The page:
Wednesday, August 10, 2011

Everybody is a dancer. With uncertainties!


Where would you be 10 years from now?
Yeah, I briefly mentioned about this question in my twitter's last post. But I think I want to write some more about its significance.
Of course, I was half-joking about the stupidity of the question. The question can be stupid or HALF-stupid depending on the intent. If the intent is to predict where I will be in 10 year time, that would classify as a “full stupid” question. Because anyone’s prediction is as good as a monkey’s, which I will come back to this later. But if the question is about my ambition, then the question is “half stupid”. A plan consists of a big part our plan plus our effort. BUT the other bigger part is external forces beyond our control. That’s why people say “Insya Allah”, “God Willing”, or “If circumstances allow…” (whatever your belief is:D), to acknowledge the uncertainty elements that can ruin, or catapult us to great success, overnight.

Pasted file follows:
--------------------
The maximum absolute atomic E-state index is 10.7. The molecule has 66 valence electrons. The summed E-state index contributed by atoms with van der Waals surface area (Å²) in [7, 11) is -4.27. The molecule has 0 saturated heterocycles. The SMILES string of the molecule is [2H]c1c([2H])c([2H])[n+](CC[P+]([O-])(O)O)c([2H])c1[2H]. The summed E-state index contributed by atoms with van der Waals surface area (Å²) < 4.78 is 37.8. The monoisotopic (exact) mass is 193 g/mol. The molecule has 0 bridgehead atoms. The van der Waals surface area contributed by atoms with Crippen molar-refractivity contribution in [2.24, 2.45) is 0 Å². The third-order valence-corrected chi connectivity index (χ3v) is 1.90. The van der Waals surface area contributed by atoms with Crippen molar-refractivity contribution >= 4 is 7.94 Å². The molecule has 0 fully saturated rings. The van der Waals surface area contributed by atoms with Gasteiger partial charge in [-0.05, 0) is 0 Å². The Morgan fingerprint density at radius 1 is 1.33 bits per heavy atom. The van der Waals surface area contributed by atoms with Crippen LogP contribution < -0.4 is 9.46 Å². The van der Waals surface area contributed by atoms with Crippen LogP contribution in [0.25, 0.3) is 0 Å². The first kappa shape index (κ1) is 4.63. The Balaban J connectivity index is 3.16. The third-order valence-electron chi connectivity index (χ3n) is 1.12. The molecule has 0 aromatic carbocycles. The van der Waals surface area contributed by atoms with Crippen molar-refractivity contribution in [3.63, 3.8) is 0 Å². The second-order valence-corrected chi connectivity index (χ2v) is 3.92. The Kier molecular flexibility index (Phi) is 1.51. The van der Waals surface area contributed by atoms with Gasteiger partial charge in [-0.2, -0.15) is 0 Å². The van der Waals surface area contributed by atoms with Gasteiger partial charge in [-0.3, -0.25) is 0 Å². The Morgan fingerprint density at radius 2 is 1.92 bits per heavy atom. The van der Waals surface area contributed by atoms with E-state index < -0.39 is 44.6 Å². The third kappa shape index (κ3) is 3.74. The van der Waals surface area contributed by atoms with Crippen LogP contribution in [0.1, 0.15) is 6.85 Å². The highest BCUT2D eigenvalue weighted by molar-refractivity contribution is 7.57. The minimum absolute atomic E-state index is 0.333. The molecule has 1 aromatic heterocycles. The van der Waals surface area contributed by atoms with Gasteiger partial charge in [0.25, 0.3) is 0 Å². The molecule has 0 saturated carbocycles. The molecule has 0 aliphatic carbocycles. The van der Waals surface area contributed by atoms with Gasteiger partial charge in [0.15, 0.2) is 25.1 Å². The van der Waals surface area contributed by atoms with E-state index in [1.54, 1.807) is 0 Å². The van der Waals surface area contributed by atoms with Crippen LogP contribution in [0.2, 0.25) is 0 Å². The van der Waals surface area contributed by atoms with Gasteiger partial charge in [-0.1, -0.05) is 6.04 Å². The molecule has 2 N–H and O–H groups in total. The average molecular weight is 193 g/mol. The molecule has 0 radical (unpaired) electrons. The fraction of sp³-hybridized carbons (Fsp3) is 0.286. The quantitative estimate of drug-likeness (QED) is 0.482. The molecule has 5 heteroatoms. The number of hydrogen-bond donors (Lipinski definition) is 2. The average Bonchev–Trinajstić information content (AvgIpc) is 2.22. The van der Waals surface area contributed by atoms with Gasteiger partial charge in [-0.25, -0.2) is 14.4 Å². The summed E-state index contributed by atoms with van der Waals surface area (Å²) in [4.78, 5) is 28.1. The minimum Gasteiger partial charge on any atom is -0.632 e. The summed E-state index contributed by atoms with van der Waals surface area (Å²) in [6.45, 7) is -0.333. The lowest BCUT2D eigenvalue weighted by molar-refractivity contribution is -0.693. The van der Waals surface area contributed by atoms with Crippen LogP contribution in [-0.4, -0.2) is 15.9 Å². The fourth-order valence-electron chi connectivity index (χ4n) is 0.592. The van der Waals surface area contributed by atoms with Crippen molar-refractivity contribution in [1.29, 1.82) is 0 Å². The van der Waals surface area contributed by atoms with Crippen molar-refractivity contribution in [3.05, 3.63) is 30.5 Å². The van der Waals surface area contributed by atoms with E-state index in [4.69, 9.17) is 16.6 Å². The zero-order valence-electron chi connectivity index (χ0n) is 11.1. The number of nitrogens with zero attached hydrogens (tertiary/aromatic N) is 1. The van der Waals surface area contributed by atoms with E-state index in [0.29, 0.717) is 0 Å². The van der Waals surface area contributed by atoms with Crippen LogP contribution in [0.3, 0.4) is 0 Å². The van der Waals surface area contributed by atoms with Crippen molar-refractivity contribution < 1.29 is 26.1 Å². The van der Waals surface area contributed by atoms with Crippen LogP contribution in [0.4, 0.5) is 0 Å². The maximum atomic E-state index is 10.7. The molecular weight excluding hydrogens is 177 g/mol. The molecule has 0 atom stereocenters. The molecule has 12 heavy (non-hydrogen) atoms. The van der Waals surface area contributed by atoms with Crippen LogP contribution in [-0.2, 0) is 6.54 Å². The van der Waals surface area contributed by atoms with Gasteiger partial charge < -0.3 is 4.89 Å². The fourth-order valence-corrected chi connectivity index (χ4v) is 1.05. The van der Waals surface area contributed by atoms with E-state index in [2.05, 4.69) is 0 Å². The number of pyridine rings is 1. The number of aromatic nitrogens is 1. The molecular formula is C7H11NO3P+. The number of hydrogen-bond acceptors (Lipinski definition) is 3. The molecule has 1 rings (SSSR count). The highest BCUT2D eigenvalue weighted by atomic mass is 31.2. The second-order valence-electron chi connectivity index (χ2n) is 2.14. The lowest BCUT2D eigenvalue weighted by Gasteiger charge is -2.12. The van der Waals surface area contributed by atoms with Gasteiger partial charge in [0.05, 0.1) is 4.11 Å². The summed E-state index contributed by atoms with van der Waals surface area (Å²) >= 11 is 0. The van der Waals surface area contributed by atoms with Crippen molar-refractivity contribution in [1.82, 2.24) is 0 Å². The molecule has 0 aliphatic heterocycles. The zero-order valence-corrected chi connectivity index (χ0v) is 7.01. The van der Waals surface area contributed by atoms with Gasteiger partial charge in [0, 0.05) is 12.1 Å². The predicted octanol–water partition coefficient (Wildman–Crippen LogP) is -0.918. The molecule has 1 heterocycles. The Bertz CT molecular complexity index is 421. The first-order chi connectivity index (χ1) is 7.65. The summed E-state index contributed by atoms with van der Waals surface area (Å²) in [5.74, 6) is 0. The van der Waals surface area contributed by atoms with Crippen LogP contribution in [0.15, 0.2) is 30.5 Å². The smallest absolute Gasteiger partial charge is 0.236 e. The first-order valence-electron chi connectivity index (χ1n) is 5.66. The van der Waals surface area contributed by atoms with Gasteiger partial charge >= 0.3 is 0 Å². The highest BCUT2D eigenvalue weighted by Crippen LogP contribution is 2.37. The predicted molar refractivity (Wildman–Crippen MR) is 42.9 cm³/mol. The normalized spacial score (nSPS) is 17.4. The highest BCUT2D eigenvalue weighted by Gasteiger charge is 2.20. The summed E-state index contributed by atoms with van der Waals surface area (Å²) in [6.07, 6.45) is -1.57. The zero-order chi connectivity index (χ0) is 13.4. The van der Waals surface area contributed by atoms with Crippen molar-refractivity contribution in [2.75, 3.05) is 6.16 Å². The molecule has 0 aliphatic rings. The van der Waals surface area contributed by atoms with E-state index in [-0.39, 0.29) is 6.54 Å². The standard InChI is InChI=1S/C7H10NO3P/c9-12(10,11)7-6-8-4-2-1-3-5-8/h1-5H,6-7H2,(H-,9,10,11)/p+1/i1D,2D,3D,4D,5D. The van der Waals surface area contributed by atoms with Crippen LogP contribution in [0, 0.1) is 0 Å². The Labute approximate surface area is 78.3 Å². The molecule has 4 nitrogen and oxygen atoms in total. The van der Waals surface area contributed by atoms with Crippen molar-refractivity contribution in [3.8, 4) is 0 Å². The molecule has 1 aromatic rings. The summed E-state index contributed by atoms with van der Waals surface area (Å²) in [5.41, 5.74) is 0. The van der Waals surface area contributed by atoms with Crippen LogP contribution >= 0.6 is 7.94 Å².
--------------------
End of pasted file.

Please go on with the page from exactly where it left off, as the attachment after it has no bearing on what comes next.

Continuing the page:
But let’s get back to prediction.
One of the most important, life-changing personal enlightenments of mine is the notion of “prediction.” I used to believe in experts, analysts, futurolog, their analytical skill and their ability to forecast, predict the future, based on their knowledge. Surely they are different from fortune-tellers, tarot card readers, and astrology because they are “scientific”?
But then I stumbled across two great books about uncertainty, “Fooled by Randomness” and “The Black Swan”, both by Nicolas Nassim Taleb. The Black Swan has received glittering reviews all over, and even considered to be an instant “classic”. Taleb’s sarcastic, no holds barred style also make the books good reading.